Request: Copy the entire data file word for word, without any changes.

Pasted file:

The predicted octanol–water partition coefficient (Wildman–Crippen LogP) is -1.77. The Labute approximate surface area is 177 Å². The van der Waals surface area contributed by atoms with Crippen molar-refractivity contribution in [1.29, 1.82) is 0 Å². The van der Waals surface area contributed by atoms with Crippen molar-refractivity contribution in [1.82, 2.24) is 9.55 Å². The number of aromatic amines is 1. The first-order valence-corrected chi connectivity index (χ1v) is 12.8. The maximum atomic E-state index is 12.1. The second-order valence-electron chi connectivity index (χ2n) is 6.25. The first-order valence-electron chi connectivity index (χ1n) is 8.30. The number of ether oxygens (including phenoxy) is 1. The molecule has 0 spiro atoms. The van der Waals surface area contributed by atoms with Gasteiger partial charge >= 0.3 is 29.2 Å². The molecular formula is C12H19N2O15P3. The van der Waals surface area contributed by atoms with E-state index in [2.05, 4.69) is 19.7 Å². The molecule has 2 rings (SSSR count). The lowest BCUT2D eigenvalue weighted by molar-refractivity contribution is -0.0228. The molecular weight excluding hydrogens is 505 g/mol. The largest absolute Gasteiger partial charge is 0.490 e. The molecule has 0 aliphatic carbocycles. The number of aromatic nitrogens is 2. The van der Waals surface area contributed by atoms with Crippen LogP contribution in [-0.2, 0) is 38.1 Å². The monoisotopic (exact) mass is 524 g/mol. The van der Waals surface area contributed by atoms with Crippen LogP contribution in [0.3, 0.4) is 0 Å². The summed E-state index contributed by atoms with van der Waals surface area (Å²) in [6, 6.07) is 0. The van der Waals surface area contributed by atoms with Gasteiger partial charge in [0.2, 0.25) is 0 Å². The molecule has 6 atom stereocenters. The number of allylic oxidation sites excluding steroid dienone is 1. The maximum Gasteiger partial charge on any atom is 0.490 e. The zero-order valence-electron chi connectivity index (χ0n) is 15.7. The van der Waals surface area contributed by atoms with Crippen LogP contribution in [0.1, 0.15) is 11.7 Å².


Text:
The predicted octanol–water partition coefficient (Wildman–Crippen LogP) is -1.77. The Labute approximate surface area is 177 Å². The van der Waals surface area contributed by atoms with Crippen molar-refractivity contribution in [1.29, 1.82) is 0 Å². The van der Waals surface area contributed by atoms with Crippen molar-refractivity contribution in [1.82, 2.24) is 9.55 Å². The number of aromatic amines is 1. The first-order valence-corrected chi connectivity index (χ1v) is 12.8. The maximum atomic E-state index is 12.1. The second-order valence-electron chi connectivity index (χ2n) is 6.25. The first-order valence-electron chi connectivity index (χ1n) is 8.30. The number of ether oxygens (including phenoxy) is 1. The molecule has 0 spiro atoms. The van der Waals surface area contributed by atoms with Gasteiger partial charge >= 0.3 is 29.2 Å². The molecular formula is C12H19N2O15P3. The van der Waals surface area contributed by atoms with E-state index in [2.05, 4.69) is 19.7 Å². The molecule has 2 rings (SSSR count). The lowest BCUT2D eigenvalue weighted by molar-refractivity contribution is -0.0228. The molecular weight excluding hydrogens is 505 g/mol. The largest absolute Gasteiger partial charge is 0.490 e. The molecule has 0 aliphatic carbocycles. The number of aromatic nitrogens is 2. The van der Waals surface area contributed by atoms with Crippen LogP contribution in [-0.2, 0) is 38.1 Å². The monoisotopic (exact) mass is 524 g/mol. The van der Waals surface area contributed by atoms with Crippen LogP contribution in [0.3, 0.4) is 0 Å². The summed E-state index contributed by atoms with van der Waals surface area (Å²) in [6, 6.07) is 0. The van der Waals surface area contributed by atoms with Gasteiger partial charge in [0.2, 0.25) is 0 Å². The molecule has 6 atom stereocenters. The number of allylic oxidation sites excluding steroid dienone is 1. The maximum Gasteiger partial charge on any atom is 0.490 e. The zero-order valence-electron chi connectivity index (χ0n) is 15.7. The van der Waals surface area contributed by atoms with Crippen LogP contribution in [0.1, 0.15) is 11.7 Å².